March 19th, 2017, 05:22 PM  #1 
Member Joined: Feb 2017 From: East U.S. Posts: 33 Thanks: 0  Related Rates
A patrol car is parked 30 feet from a long warehouse (see figure). The revolving light on top of the car turns at a rate of 30 revolutions per minute. How fast is the light beam moving along the wall when the beam makes angles of θ = 45°, θ = 60°, and θ = 80° with the line perpendicular from the light to the wall? (Round your answers to two decimal places.) Things I know: 1) tan(θ) = x/30 OR 1/30(x) 2) d(θ)/dt = 60pi 3) I need dx/dt I also know there's something to do with sec^2(θ) and/or cos((45/60/80))^2 I just wanna learn this for myself, it's not for a class. It's super frustrating. Please help... Thanks! 
March 19th, 2017, 05:35 PM  #2 
Math Team Joined: Jul 2011 From: Texas Posts: 2,516 Thanks: 1239 
$30 \, rev/min \, = 60\pi \, rad/min$ $\tan{\theta} = \dfrac{x}{30}$ $\sec^2{\theta} \cdot \dfrac{d\theta}{dt} = \dfrac{1}{30} \cdot \dfrac{dx}{dt}$ $\dfrac{30}{\cos^2{\theta}} \cdot \dfrac{d\theta}{dt} = \dfrac{dx}{dt}$ sub in $60\pi \, rad/min$ for $\dfrac{d\theta}{dt}$ and the desired value(s) of $\theta$ into $\cos^2{\theta}$ to calculate $\dfrac{dx}{dt}$. note $\dfrac{dx}{dt}$ will be in units of ft/min 
March 23rd, 2017, 11:56 AM  #3  
Member Joined: Feb 2017 From: East U.S. Posts: 33 Thanks: 0  Quote:
 
March 25th, 2017, 05:15 AM  #4 
Math Team Joined: Jul 2011 From: Texas Posts: 2,516 Thanks: 1239  
March 25th, 2017, 06:00 PM  #5 
Member Joined: Feb 2017 From: East U.S. Posts: 33 Thanks: 0  Never mind that. So I plugged in everything you said and got "20491.38" but that's not the right answer according to this website I'm using. This is exactly what I put into my calculator 30/cos(45)^2 which gives me "108.71015", then I multiply all of that by 60pi to get "20491.38" (rounded to two decimal places.) What am I doing wrong?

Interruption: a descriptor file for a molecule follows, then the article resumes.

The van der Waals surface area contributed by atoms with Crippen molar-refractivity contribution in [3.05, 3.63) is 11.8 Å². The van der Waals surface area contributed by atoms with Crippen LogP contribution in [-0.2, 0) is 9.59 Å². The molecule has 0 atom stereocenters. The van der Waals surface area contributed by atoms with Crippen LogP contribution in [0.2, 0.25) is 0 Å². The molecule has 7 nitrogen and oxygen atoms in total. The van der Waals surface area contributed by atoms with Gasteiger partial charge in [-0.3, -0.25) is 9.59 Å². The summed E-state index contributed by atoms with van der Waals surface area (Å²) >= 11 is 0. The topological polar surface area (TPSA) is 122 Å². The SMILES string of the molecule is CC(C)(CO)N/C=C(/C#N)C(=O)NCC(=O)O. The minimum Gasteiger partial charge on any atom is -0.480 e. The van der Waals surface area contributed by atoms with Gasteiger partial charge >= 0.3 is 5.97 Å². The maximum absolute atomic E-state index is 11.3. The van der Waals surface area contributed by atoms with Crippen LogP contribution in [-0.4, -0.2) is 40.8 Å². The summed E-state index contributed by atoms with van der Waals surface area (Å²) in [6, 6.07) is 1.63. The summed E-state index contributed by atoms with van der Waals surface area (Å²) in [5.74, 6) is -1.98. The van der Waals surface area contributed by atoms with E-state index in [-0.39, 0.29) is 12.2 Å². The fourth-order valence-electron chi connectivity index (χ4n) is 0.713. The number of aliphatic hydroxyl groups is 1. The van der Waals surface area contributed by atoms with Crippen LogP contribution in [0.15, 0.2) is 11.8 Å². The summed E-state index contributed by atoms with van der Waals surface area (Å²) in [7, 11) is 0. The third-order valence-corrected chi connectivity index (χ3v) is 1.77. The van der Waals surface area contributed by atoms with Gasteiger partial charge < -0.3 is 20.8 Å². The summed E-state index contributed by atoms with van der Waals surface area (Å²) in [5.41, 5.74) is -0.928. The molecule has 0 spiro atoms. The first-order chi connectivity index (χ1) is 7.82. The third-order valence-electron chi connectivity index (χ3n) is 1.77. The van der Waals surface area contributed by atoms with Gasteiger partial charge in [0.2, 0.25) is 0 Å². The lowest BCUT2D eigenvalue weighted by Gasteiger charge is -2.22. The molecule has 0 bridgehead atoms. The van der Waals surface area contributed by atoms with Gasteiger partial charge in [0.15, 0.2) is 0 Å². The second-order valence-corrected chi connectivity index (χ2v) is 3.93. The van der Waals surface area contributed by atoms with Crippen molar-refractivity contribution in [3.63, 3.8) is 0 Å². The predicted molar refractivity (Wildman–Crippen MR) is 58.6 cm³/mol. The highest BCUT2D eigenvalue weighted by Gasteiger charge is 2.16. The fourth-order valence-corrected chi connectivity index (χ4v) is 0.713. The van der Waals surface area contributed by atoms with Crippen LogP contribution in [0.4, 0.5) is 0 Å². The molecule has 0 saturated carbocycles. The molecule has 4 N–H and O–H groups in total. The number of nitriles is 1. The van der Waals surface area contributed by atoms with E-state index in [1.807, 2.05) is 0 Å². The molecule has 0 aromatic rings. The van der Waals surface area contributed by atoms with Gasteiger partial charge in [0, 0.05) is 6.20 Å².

March 25th, 2017, 07:28 PM  #6 
Math Team Joined: Jul 2011 From: Texas Posts: 2,516 Thanks: 1239 
If you input degrees, you calculator should be in degree mode ... $\dfrac{30}{\cos^2(45^\circ)} = 60$ 
March 25th, 2017, 10:32 PM  #7 
Member Joined: Feb 2017 From: East U.S. Posts: 33 Thanks: 0  Ok, so in that case, I got "11309.73(rounded)" as my answer and it's still not working..... Could you please just tell me what the answer should be? I'm sorry to annoy you on the forums, but I've been trying to figure this out for 3 whole days and it's driving me crazy.....

March 25th, 2017, 10:53 PM  #8 
Senior Member Joined: Feb 2016 From: Australia Posts: 1,105 Thanks: 368 Math Focus: Yet to find out. 
It's likely your calculator isn't set to degrees, as skeeter said. What is the model of your calculator?

March 26th, 2017, 12:33 AM  #9  
Member Joined: Feb 2017 From: East U.S. Posts: 33 Thanks: 0  Quote:
I'm trying to find dx/dt using this formula: $\dfrac{30}{\cos^2{\theta}} \cdot \dfrac{d\theta}{dt} = \dfrac{dx}{dt}$ So I plug everything in and it's not right... It should be 60*60pi, right?  
March 26th, 2017, 12:42 AM  #10  
Senior Member Joined: Feb 2016 From: Australia Posts: 1,105 Thanks: 368 Math Focus: Yet to find out.  Quote:
Note that $45^{\circ} \cdot \dfrac{2 \pi}{360^{\circ}} = \dfrac{\pi}{4} \ radians$. Last edited by Joppy; March 26th, 2017 at 12:48 AM. Reason: lost pi  

Tags 
rates, related 
Thread Tools  
Display Modes  

Similar Threads  
Thread  Thread Starter  Forum  Replies  Last Post 
Related Rates Help  Mathman97  Calculus  4  October 25th, 2014 08:04 PM 
Related Rates  rileybreann13  Calculus  1  May 26th, 2013 05:02 PM 
Related Rates  chocochippyx2  Calculus  3  March 24th, 2011 03:00 PM 
related rates  mathman2  Calculus  3  February 12th, 2009 06:52 AM 
Related Rates Help Please  pranavpuck  Calculus  11  November 30th, 2008 10:32 AM